~J.M. Spaight, CB, CBE, Principal Secretary to the Air Ministry, Bombing Vindicated.
Its long been known, but seldom mentioned that by bombing civilian targets in Germany the British goaded Germany into tit-for-tat reprisals on civilians, expending their own civilian lives and property to save industry and military units. As mentioned already, the flipping of German strategic objectives from daylight raids on military targets to indiscriminate night raids gave Churchill the moral support from the public to continue the war whilst maintaining the means to continue that war. As an example of this attitude, there has long been the suspicion of a conspiracy surrounding the bombing of Coventry. It is believed that the British war staff knew that Coventry was the target of a large raid named 'Operation Midnight Sonata' which struck on November 14th 1940, but did nothing to stop the loss of life there. It is believed that the forewarning came from the interception of the German enigma machines, and that the inaction was largely to prevent the Germans from knowing that they had de-encrypted the enemy broadcasts.
‘The attack on the Ruhr was therefore an informal invitation to the Luftwaffe to bomb London. The primary purpose of these raids was to goad the Germans into undertaking reprisal raids of a similar character on Britain. Such raids would arouse intense indignation in Britain against Germany and so create a war psychosis without which it would be impossible to carry on a modern war.’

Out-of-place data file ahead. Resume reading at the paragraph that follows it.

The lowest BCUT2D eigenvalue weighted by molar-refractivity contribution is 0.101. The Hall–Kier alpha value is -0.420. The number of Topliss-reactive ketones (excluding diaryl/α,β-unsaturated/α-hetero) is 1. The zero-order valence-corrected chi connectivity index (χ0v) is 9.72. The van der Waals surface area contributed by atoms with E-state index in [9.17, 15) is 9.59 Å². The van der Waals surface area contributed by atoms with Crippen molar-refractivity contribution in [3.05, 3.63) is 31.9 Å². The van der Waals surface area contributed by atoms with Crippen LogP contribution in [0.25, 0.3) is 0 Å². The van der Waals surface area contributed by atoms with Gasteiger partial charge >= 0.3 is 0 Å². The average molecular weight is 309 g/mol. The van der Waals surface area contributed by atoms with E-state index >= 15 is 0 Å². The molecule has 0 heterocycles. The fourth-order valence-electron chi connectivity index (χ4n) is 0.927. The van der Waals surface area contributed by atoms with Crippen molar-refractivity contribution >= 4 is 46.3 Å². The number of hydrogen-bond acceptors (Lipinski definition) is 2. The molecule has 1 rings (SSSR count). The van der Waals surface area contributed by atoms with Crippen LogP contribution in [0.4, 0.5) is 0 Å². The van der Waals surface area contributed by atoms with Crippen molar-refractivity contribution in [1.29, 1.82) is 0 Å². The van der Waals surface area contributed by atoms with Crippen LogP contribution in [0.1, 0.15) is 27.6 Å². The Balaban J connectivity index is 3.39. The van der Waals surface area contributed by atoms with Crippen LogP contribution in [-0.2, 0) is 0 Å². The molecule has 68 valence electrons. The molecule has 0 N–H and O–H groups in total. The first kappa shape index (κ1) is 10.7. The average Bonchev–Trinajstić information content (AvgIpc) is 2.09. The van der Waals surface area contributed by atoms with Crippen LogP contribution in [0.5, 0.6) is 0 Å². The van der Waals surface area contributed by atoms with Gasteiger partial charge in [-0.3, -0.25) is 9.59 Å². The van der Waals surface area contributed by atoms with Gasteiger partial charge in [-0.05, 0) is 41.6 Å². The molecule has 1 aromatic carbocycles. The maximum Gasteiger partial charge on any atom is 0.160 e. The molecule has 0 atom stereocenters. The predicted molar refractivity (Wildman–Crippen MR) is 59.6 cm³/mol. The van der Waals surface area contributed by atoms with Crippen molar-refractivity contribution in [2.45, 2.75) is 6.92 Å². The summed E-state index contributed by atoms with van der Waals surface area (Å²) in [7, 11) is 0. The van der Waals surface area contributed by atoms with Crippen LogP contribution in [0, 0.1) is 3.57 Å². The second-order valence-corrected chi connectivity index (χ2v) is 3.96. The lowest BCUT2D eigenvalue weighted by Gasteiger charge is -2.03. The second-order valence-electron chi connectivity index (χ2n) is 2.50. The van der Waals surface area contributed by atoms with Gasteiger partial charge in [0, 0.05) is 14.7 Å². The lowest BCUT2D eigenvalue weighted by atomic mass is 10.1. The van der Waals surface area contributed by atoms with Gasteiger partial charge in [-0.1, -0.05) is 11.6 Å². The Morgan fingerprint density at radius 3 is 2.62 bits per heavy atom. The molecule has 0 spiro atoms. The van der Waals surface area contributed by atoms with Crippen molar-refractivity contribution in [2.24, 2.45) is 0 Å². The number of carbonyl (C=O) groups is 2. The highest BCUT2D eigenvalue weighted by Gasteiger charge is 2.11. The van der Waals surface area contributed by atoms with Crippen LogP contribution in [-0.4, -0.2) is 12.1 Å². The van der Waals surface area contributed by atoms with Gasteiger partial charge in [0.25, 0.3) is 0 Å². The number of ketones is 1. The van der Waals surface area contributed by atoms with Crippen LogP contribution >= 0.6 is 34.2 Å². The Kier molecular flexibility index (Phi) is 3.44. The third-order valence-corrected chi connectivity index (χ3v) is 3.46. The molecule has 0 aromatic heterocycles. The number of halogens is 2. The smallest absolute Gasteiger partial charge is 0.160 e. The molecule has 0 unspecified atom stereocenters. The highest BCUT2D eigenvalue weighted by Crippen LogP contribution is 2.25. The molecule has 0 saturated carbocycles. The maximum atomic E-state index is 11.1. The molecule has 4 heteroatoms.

~The Royal Air Force, 1939-1945, The Fight at Odds, p. 122. Dennis Richards, Her Majesty’s Stationery Office.
The real cynical realisation is that the good vs evil mantra portrayed by mainstream history, media and even our education system is still totally falsified. We believe we won the Battle of Britain through grit and determination, the underdog succeeding on its own merit where little hope remained, but if the truth about the mentality of our leaders at that time ever became known by the majority, 75 years of propaganda would could come crashing down under the weight of the truth.
Whilst the war was totally avoidable, the civilian losses incurred by both sides in the war (and it has to be said, the German losses far exceed our own) were even easier to negate, had both sides been capable of restraint and diplomacy. The reasons why our own Bomber campaign during the Battle of Britain is seldom mentioned, and the role Fighter Command romanticised beyond all comprehension is merely to keep up the victimhood mentality. This victim complex to this day still brainwashes the world into believing 'reprisal' attacks like those committed against Dresden and Berlin were justified, but in reality such actions could never in any way be considered morally defensible - particularly when it was the British who began the wholesale slaughter of innocents.
Just to reiterate that in writing this, it is not my intention to belittle the efforts of those RAF servicemen who gave or risked their lives in defence of their country. Even those bomber crews who no doubt were tricked into believing that what they were doing was justified. My intention is to put the record straight, to point out that Governments always lie, and also to point out just how powerful propaganda can be even several decades later.